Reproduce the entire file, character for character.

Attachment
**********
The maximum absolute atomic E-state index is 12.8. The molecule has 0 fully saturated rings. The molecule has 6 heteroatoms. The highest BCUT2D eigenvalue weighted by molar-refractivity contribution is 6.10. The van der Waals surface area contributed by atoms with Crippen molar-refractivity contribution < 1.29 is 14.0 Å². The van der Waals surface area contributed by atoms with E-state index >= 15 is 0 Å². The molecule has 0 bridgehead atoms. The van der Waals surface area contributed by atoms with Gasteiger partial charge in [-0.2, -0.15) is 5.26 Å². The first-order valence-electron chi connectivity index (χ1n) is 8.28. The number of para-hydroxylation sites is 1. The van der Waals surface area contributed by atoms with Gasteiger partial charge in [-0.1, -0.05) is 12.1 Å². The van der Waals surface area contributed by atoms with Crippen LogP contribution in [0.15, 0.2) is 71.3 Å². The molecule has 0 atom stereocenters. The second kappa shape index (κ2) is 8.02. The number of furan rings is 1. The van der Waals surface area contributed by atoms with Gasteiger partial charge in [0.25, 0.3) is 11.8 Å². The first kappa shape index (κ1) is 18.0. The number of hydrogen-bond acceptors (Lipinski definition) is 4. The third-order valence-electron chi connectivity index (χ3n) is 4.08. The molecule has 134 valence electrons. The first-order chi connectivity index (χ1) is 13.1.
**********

The maximum absolute atomic E-state index is 12.8. The molecule has 0 fully saturated rings. The molecule has 6 heteroatoms. The highest BCUT2D eigenvalue weighted by molar-refractivity contribution is 6.10. The van der Waals surface area contributed by atoms with Crippen molar-refractivity contribution < 1.29 is 14.0 Å². The van der Waals surface area contributed by atoms with E-state index >= 15 is 0 Å². The molecule has 0 bridgehead atoms. The van der Waals surface area contributed by atoms with Gasteiger partial charge in [-0.2, -0.15) is 5.26 Å². The first-order valence-electron chi connectivity index (χ1n) is 8.28. The number of para-hydroxylation sites is 1. The van der Waals surface area contributed by atoms with Gasteiger partial charge in [-0.1, -0.05) is 12.1 Å². The van der Waals surface area contributed by atoms with Crippen LogP contribution in [0.15, 0.2) is 71.3 Å². The molecule has 0 atom stereocenters. The second kappa shape index (κ2) is 8.02. The number of furan rings is 1. The van der Waals surface area contributed by atoms with Gasteiger partial charge in [0.25, 0.3) is 11.8 Å². The first kappa shape index (κ1) is 18.0. The number of hydrogen-bond acceptors (Lipinski definition) is 4. The third-order valence-electron chi connectivity index (χ3n) is 4.08. The molecule has 134 valence electrons. The first-order chi connectivity index (χ1) is 13.1.